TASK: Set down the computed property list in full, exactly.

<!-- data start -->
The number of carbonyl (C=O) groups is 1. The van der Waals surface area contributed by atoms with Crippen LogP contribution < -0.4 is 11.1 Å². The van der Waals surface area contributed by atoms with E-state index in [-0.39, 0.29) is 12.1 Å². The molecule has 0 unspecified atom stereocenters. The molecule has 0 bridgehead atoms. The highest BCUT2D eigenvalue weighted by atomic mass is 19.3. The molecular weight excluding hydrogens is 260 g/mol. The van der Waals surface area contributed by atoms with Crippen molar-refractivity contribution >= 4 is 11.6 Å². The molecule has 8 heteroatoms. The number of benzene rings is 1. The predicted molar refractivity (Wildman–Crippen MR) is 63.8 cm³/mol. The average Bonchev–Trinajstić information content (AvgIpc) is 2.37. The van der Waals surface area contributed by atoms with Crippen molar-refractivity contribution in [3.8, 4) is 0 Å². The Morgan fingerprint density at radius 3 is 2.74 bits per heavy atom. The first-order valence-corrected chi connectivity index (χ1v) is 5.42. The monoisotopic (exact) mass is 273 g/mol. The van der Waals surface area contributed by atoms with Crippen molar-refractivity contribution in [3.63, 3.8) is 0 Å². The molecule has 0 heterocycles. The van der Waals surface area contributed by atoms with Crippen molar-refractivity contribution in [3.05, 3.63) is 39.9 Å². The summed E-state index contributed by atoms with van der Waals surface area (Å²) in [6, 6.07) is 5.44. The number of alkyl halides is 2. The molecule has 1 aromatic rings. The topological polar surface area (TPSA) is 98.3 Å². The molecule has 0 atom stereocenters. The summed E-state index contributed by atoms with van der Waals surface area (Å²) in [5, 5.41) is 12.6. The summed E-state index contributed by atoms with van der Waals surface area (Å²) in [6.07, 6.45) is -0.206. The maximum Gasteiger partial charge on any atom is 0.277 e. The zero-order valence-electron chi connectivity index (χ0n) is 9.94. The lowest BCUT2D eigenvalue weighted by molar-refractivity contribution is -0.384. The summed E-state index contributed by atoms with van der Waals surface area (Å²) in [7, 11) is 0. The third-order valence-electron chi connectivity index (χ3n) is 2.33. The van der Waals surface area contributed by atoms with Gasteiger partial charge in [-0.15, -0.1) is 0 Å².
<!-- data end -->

The number of carbonyl (C=O) groups is 1. The van der Waals surface area contributed by atoms with Crippen LogP contribution < -0.4 is 11.1 Å². The van der Waals surface area contributed by atoms with E-state index in [-0.39, 0.29) is 12.1 Å². The molecule has 0 unspecified atom stereocenters. The molecule has 0 bridgehead atoms. The highest BCUT2D eigenvalue weighted by atomic mass is 19.3. The molecular weight excluding hydrogens is 260 g/mol. The van der Waals surface area contributed by atoms with Crippen molar-refractivity contribution >= 4 is 11.6 Å². The molecule has 8 heteroatoms. The number of benzene rings is 1. The predicted molar refractivity (Wildman–Crippen MR) is 63.8 cm³/mol. The average Bonchev–Trinajstić information content (AvgIpc) is 2.37. The van der Waals surface area contributed by atoms with Crippen molar-refractivity contribution in [3.8, 4) is 0 Å². The Morgan fingerprint density at radius 3 is 2.74 bits per heavy atom. The first-order valence-corrected chi connectivity index (χ1v) is 5.42. The monoisotopic (exact) mass is 273 g/mol. The van der Waals surface area contributed by atoms with Crippen molar-refractivity contribution in [3.63, 3.8) is 0 Å². The molecule has 0 heterocycles. The van der Waals surface area contributed by atoms with Crippen molar-refractivity contribution in [3.05, 3.63) is 39.9 Å². The summed E-state index contributed by atoms with van der Waals surface area (Å²) in [6, 6.07) is 5.44. The number of alkyl halides is 2. The molecule has 1 aromatic rings. The topological polar surface area (TPSA) is 98.3 Å². The molecule has 0 atom stereocenters. The summed E-state index contributed by atoms with van der Waals surface area (Å²) in [5, 5.41) is 12.6. The summed E-state index contributed by atoms with van der Waals surface area (Å²) in [6.07, 6.45) is -0.206. The maximum Gasteiger partial charge on any atom is 0.277 e. The zero-order valence-electron chi connectivity index (χ0n) is 9.94. The lowest BCUT2D eigenvalue weighted by molar-refractivity contribution is -0.384. The summed E-state index contributed by atoms with van der Waals surface area (Å²) in [7, 11) is 0. The third-order valence-electron chi connectivity index (χ3n) is 2.33. The van der Waals surface area contributed by atoms with Gasteiger partial charge in [-0.15, -0.1) is 0 Å².